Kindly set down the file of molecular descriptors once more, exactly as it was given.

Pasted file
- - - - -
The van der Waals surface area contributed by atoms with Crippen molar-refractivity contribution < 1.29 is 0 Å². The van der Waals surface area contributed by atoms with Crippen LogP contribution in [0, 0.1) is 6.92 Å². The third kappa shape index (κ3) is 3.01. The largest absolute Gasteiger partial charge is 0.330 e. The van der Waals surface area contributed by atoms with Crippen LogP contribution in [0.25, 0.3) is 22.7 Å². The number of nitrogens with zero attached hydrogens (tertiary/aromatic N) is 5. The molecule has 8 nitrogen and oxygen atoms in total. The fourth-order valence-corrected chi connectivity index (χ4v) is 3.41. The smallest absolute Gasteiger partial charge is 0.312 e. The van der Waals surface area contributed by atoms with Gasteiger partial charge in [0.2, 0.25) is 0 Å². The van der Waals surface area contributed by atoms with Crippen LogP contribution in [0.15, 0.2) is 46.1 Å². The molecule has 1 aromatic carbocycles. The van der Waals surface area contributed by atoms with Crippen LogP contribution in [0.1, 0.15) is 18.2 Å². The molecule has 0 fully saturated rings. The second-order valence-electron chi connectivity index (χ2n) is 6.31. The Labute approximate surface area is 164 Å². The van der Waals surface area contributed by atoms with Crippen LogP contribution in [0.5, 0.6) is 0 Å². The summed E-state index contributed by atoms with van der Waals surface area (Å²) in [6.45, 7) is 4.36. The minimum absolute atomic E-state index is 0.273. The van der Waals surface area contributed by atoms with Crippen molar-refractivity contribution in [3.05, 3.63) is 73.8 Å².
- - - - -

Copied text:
The van der Waals surface area contributed by atoms with Crippen molar-refractivity contribution < 1.29 is 0 Å². The van der Waals surface area contributed by atoms with Crippen LogP contribution in [0, 0.1) is 6.92 Å². The third kappa shape index (κ3) is 3.01. The largest absolute Gasteiger partial charge is 0.330 e. The van der Waals surface area contributed by atoms with Crippen LogP contribution in [0.25, 0.3) is 22.7 Å². The number of nitrogens with zero attached hydrogens (tertiary/aromatic N) is 5. The molecule has 8 nitrogen and oxygen atoms in total. The fourth-order valence-corrected chi connectivity index (χ4v) is 3.41. The smallest absolute Gasteiger partial charge is 0.312 e. The van der Waals surface area contributed by atoms with Gasteiger partial charge in [0.2, 0.25) is 0 Å². The van der Waals surface area contributed by atoms with Crippen LogP contribution in [0.15, 0.2) is 46.1 Å². The molecule has 1 aromatic carbocycles. The van der Waals surface area contributed by atoms with Crippen LogP contribution in [0.1, 0.15) is 18.2 Å². The molecule has 0 fully saturated rings. The second-order valence-electron chi connectivity index (χ2n) is 6.31. The Labute approximate surface area is 164 Å². The van der Waals surface area contributed by atoms with Crippen LogP contribution in [0.5, 0.6) is 0 Å². The summed E-state index contributed by atoms with van der Waals surface area (Å²) in [6.45, 7) is 4.36. The minimum absolute atomic E-state index is 0.273. The van der Waals surface area contributed by atoms with Crippen molar-refractivity contribution in [3.05, 3.63) is 73.8 Å².